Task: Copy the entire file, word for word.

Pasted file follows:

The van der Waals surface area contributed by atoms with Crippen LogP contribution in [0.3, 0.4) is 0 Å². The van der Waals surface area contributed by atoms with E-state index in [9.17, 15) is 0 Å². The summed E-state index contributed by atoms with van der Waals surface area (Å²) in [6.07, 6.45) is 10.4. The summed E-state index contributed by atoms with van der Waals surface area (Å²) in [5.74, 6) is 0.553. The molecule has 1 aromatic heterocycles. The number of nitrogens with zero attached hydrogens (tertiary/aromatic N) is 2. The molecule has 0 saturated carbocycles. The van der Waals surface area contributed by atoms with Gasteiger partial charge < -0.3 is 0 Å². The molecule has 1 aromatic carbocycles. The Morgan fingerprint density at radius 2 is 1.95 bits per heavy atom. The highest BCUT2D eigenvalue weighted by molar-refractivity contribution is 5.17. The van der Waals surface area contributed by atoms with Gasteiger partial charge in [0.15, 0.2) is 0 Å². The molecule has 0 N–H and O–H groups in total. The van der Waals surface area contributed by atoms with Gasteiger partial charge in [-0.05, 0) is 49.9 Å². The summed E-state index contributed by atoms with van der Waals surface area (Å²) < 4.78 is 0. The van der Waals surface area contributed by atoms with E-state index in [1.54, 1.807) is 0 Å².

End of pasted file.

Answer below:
The van der Waals surface area contributed by atoms with Crippen LogP contribution in [0.3, 0.4) is 0 Å². The van der Waals surface area contributed by atoms with E-state index in [9.17, 15) is 0 Å². The summed E-state index contributed by atoms with van der Waals surface area (Å²) in [6.07, 6.45) is 10.4. The summed E-state index contributed by atoms with van der Waals surface area (Å²) in [5.74, 6) is 0.553. The molecule has 1 aromatic heterocycles. The number of nitrogens with zero attached hydrogens (tertiary/aromatic N) is 2. The molecule has 0 saturated carbocycles. The van der Waals surface area contributed by atoms with Gasteiger partial charge < -0.3 is 0 Å². The molecule has 1 aromatic carbocycles. The Morgan fingerprint density at radius 2 is 1.95 bits per heavy atom. The highest BCUT2D eigenvalue weighted by molar-refractivity contribution is 5.17. The van der Waals surface area contributed by atoms with Gasteiger partial charge in [0.15, 0.2) is 0 Å². The molecule has 0 N–H and O–H groups in total. The van der Waals surface area contributed by atoms with Gasteiger partial charge in [-0.05, 0) is 49.9 Å². The summed E-state index contributed by atoms with van der Waals surface area (Å²) < 4.78 is 0. The van der Waals surface area contributed by atoms with E-state index in [1.54, 1.807) is 0 Å².